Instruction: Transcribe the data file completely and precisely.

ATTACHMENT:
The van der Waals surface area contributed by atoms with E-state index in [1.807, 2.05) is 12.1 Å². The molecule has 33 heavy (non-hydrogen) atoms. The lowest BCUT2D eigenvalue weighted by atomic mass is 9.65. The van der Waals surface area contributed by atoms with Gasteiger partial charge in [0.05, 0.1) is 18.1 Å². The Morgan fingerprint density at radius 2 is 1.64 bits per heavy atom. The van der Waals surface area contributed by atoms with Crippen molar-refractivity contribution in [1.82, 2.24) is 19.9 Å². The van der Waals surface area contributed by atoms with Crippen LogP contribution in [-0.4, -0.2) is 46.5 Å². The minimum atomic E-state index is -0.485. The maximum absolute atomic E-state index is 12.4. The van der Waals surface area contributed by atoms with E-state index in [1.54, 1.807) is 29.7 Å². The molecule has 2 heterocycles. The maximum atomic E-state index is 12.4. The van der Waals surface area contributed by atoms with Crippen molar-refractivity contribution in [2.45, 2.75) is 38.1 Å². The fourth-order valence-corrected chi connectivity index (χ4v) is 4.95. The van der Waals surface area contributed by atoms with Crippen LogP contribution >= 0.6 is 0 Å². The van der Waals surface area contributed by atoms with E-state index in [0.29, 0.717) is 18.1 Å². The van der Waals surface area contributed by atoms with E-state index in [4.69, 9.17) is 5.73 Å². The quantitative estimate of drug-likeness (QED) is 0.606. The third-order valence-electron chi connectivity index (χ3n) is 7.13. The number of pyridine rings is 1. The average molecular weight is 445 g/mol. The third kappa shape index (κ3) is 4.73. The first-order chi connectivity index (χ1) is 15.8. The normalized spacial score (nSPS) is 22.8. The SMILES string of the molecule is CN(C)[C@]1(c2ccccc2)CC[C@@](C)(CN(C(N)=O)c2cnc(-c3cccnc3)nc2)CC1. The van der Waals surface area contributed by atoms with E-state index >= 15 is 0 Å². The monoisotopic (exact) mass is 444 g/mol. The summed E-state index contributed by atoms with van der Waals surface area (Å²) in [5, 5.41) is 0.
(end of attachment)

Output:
The van der Waals surface area contributed by atoms with E-state index in [1.807, 2.05) is 12.1 Å². The molecule has 33 heavy (non-hydrogen) atoms. The lowest BCUT2D eigenvalue weighted by atomic mass is 9.65. The van der Waals surface area contributed by atoms with Gasteiger partial charge in [0.05, 0.1) is 18.1 Å². The Morgan fingerprint density at radius 2 is 1.64 bits per heavy atom. The van der Waals surface area contributed by atoms with Crippen molar-refractivity contribution in [1.82, 2.24) is 19.9 Å². The van der Waals surface area contributed by atoms with Crippen LogP contribution in [-0.4, -0.2) is 46.5 Å². The minimum atomic E-state index is -0.485. The maximum absolute atomic E-state index is 12.4. The van der Waals surface area contributed by atoms with E-state index in [1.54, 1.807) is 29.7 Å². The molecule has 2 heterocycles. The maximum atomic E-state index is 12.4. The van der Waals surface area contributed by atoms with Crippen molar-refractivity contribution in [2.45, 2.75) is 38.1 Å². The fourth-order valence-corrected chi connectivity index (χ4v) is 4.95. The van der Waals surface area contributed by atoms with Crippen LogP contribution >= 0.6 is 0 Å². The van der Waals surface area contributed by atoms with E-state index in [0.29, 0.717) is 18.1 Å². The van der Waals surface area contributed by atoms with E-state index in [4.69, 9.17) is 5.73 Å². The quantitative estimate of drug-likeness (QED) is 0.606. The third-order valence-electron chi connectivity index (χ3n) is 7.13. The number of pyridine rings is 1. The average molecular weight is 445 g/mol. The third kappa shape index (κ3) is 4.73. The first-order chi connectivity index (χ1) is 15.8. The normalized spacial score (nSPS) is 22.8. The SMILES string of the molecule is CN(C)[C@]1(c2ccccc2)CC[C@@](C)(CN(C(N)=O)c2cnc(-c3cccnc3)nc2)CC1. The van der Waals surface area contributed by atoms with E-state index >= 15 is 0 Å². The monoisotopic (exact) mass is 444 g/mol. The summed E-state index contributed by atoms with van der Waals surface area (Å²) in [5, 5.41) is 0.